Three weeks ago, American comedian Beth Stelling made the brave decision to talk openly about something that had caused her some shame.
She posted photos of herself – bruised and beaten – on Instagram with a frank and heartfelt message that has been ‘liked’ 25 thousand times. She admitted the photos were an “uncommon” sight, despite stemming from a sadly “common” problem.
“I’ve had an amazing year and you’ve seen the highlights here, so these photos are an uncommon thing to share but not an uncommon issue. You may be weirded out but do read on. I have a point. There are many reasons not to make an abusive relationship public, mostly fear. Scared of what people will think, scared it makes me look weak or unprofessional.
When I broke up with my ex this summer, it wasn’t because I didn’t love him, it was because of this. And I absolutely relapsed and contacted him with things I shouldn’t have, but there are no “best practices” with this. When friends or comics ask why we broke up it’s not easy or comfortable to reply; it doesn’t seem like the appropriate thing to say at a stand-up show, a party or a wedding. It’s embarrassing. I feel stupid. After being verbally, physically abused and raped, I dated him for two more months. It’s not simple.”
It certainly isn’t simple.
There isn’t a single aspect of domestic violence that is decent. The physical abuse, the psychological trauma, the scars it renders, the lives it ruins and the fear it instils are among the litany of horrors it leaves in its wake.
And yet when you speak to a victim, or read a survivor’s account, it is impossible not to conclude that the most bitterly heart-wrenching consequence of living in an abusive relationship, is the personal shame victims carry because of it.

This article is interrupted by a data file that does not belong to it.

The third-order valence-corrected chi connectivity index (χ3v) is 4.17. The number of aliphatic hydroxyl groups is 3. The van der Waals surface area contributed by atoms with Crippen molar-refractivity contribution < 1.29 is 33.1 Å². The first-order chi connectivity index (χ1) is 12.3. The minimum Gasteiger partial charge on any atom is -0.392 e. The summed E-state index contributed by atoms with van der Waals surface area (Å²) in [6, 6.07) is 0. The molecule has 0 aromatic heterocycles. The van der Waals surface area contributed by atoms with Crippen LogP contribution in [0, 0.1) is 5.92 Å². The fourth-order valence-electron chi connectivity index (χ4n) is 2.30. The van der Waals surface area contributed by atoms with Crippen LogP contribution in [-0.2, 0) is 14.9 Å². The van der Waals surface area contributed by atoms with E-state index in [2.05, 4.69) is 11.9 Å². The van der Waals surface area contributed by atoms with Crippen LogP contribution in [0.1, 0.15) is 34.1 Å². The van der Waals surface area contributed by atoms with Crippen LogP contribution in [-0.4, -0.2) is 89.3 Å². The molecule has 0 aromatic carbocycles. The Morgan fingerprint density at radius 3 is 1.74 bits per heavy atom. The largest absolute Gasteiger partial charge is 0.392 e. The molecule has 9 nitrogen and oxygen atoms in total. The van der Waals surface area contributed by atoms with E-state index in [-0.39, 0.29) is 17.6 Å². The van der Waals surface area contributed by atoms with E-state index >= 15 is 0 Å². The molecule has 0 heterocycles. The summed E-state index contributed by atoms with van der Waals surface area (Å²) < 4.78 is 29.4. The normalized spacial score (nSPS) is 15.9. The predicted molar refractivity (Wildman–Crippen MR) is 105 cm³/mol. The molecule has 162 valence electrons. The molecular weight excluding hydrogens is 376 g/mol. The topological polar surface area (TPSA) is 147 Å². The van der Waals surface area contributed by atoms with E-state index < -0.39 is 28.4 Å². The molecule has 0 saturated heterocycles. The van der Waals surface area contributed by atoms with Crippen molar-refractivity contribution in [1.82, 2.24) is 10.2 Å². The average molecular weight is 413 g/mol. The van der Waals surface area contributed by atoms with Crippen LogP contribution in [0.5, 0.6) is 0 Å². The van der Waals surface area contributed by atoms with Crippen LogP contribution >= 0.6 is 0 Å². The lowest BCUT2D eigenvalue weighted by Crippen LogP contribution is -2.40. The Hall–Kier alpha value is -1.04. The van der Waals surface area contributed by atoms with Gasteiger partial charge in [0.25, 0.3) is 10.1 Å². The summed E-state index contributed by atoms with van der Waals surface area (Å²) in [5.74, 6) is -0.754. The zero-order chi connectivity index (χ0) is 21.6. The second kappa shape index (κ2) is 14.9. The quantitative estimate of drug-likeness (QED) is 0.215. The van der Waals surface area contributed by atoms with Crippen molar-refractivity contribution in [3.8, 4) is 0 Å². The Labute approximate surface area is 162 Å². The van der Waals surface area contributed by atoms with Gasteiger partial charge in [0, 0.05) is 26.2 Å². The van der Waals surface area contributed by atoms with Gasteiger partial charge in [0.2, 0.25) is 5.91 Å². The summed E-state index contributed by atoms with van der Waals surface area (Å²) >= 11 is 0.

At being hit. At being trapped. At not being able to stop the abuse.
Personal shame is just part of the complex web that has, for a very long time, kept victims of abuse hidden and silent.
This was one of the most heartbreaking things Sarah Ferguson heard time and time again from victims while filming the ABC documentary Hitting Home.
“They were embarrassed that they were hit,” she told Mamamia. “It broke my heart.”
Yet they decided to speak anyway.
“Women are now understanding they are one among many,” Ferguson said. “They want to use their experience to help others: everyone who spoke to us said that.”
It’s a feeling that seems to be gaining momentum: there is power in numbers.
Initially Stelling felt compelled to keep quiet. To say nothing and pretend it didn’t happen. To spare him, his friends and his family the indignity of her being honest, and save herself from the indignity of being harassed by any or all of them or starting a war.
It’s an internal tug of war that is likely to resonate with anyone who has found themselves on the wrong side of abuse. Keeping quiet is the prerogative of any victim, but so is speaking out if that’s what they choose.